The rapture and regret of leaving Ottawa: part three of “Politics as Unusual,” a memoir
1997 “So, what’s it like? ” I was at the urinal, having a private moment in a too-public life. I wasn’t sure what the guy next to me was referring to. “What’s it like,” he asked again, “…politics? ” Getting my hair cut, at the dry cleaners, in the gym, lined up for a coffee, anywhere and everywhere, it didn’t matter: people want to know “what’s it like? ” being a politician. There are surface answers, the ones you provide: “great,” “interesting,” maybe even “it’s a tough country to govern.” But the real answer remains buried, and can only be appreciated (and uttered) in retrospect. Politics distorts you, turns you into a relentless, vote-seeking, attention-craving political animal. It can hardly be otherwise, because the very experience amplifies the character traits, and feeds so many of the needs, that brought you to Planet Politics in the first place.
Once elected and in government, you are not judged by what you might do—that’s what being in Opposition promises—but by what you’ve just done. Life in government is a perpetual present about the immediate past. Some say it’s about making choices. Left unsaid is that each time you choose, you lose, and it’s a race to replace lost votes. During the election, a young kid asked me, “Sir, are you anybody? ” At the time, all I could honestly say was that I was a wannabe. In office, had he asked me then, I might have said, “I’m your MP, and when you’re eighteen you can vote against me.”
The politician’s brain becomes cluttered with advice from others. “Say this.” “Don’t say that.” “Here’s how to handle that.” “Be careful out there.” “Don’t give them anything.” “Feed them just a little bit.” “Look sharp.” “Be loyal.” “Be tough.” “Show spirit.” “Be boring, and they’ll leave you alone.” “Take the call.” “Don’t take the call.” “Meet them.” “Don’t meet them.” “Don’t you want to win? ” No wonder politicians sometimes can’t seem to get on with it. And then, for some of us, there is identity theft. Whether they present themselves as affiliated with an ethnic group or not, many politicians become hyphenated MPs, their voices appropriated by this or that group. So I was a Jewish MP to many, and especially to the Jewish press; Sarkis Assadourian was an Armenian MP, Eleni Bakopanos a Greek MP, and so on down the list. If you embrace identity politics—and it is very tempting, because there are votes there—you will isolate yourself and risk being seen as a single-issue MP.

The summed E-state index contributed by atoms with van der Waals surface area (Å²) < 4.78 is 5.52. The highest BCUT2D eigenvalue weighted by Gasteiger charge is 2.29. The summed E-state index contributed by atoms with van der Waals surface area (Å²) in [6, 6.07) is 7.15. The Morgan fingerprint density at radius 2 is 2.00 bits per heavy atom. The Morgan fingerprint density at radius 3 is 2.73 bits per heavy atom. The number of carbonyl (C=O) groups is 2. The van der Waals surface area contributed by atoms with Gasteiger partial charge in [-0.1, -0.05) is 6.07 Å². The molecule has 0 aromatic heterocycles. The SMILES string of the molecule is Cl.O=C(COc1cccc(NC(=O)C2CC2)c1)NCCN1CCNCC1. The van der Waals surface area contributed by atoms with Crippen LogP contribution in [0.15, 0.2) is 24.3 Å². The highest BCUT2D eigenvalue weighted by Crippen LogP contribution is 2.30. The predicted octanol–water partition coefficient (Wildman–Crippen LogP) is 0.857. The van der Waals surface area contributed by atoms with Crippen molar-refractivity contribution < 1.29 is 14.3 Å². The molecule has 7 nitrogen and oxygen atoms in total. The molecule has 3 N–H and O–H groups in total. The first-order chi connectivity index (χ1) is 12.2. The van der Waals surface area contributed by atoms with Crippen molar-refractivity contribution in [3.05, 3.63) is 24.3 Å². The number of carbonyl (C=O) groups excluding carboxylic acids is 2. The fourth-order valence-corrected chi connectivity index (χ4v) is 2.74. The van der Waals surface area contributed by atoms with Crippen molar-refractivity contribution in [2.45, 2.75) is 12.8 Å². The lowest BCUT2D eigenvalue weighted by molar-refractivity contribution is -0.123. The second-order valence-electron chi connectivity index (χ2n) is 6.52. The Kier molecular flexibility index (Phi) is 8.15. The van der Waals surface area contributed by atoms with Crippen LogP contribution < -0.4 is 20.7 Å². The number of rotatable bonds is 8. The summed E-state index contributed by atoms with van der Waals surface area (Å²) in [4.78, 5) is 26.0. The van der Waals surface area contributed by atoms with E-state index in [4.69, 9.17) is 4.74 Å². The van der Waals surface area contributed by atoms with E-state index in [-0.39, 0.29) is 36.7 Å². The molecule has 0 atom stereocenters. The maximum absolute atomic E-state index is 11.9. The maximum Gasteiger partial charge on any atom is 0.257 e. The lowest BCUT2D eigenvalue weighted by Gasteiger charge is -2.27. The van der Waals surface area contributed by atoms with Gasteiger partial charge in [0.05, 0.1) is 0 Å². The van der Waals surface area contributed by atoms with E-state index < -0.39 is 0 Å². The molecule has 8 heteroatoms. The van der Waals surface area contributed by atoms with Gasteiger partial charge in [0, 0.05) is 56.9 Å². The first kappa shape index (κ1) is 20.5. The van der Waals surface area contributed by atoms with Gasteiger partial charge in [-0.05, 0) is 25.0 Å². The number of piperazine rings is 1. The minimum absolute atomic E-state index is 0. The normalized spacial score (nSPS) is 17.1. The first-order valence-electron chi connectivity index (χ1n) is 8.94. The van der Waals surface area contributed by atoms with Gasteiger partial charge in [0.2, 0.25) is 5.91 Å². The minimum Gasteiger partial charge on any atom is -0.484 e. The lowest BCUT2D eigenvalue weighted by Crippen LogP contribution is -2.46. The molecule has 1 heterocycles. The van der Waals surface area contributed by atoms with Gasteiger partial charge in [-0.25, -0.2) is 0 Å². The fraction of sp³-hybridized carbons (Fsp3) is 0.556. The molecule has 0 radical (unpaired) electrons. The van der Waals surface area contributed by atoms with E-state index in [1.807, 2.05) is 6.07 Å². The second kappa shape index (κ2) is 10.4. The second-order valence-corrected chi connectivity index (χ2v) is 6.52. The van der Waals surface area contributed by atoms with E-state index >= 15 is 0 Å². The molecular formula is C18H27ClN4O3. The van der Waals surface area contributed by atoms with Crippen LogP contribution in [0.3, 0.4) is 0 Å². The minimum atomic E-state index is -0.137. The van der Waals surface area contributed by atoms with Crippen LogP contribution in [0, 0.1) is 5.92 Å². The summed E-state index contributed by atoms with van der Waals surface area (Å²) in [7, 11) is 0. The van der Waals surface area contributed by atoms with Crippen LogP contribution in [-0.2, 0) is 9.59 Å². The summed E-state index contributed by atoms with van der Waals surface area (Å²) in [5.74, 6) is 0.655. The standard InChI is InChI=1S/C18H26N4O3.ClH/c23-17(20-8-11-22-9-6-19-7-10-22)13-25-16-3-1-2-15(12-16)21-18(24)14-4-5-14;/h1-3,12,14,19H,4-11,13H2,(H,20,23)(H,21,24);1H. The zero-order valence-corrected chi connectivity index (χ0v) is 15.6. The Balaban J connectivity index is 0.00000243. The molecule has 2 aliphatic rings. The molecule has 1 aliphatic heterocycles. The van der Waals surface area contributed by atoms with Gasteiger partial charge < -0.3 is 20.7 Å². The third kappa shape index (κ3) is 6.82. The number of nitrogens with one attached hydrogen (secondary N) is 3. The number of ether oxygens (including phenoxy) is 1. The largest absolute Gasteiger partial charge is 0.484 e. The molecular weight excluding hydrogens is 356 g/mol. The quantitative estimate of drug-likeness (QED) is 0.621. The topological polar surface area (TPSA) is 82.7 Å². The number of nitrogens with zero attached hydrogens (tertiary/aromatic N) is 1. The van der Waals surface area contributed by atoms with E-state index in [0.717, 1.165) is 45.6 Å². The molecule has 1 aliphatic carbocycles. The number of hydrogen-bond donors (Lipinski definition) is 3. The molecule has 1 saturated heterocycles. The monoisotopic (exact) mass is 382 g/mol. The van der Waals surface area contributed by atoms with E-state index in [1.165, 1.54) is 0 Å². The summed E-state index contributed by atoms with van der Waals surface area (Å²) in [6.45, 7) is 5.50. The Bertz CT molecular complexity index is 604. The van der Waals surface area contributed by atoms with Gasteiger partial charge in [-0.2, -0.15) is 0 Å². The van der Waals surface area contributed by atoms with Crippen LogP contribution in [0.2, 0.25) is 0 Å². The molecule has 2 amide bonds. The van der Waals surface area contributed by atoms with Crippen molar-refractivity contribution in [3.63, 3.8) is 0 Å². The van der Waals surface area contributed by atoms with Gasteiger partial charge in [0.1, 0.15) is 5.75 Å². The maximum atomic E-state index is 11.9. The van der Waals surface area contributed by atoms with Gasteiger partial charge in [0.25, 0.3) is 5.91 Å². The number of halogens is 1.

You learn to be a good listener; that is, you master the ability to listen to constituents or supplicants who seek your intercession or support for something, and to look engaged and sympathetic. Occasionally you are. Too much of the time, however, it has to be an act—a desperate or necessary act not to disappoint, not to lose votes, not to appear to be the bad guy. We all need to be loved, and none more so than the elected politician. You can turn down a meeting, but risk getting a bad reputation. The easier, more politic course is to take the meeting, make eye contact, listen, and then maybe do nothing. Sometimes you want to help and you can; sometimes you can’t or don’t want to or shouldn’t. Some meetings you miss.
Politicians are always a little out of control. Your calendar is the House calendar, and if a story breaks in the media—as it so often does—you become hostage to it. On a good day, much of your time is spent trying to avoid tomorrow’s crises or, more deliciously, devising traps for the Opposition. The early days of majority government are blissful, the “honeymoon period,” as they say. But soon enough, everything becomes measured against re-election, and control becomes an issue. Insecure about his prospects, the sitting politician, always hopelessly self-centred but now on edge, loses the ability to answer a simple question. “How are you? ” rarely elicits “Fine, thank you.” Instead, pleasant conversational gambits become launching pads for attacking the latest poll results, reflections on your relative progress toward prominence, or gripes and observations about colleagues, the Opposition, the prime minister. The stunned questioner leaves sorry he ever met you.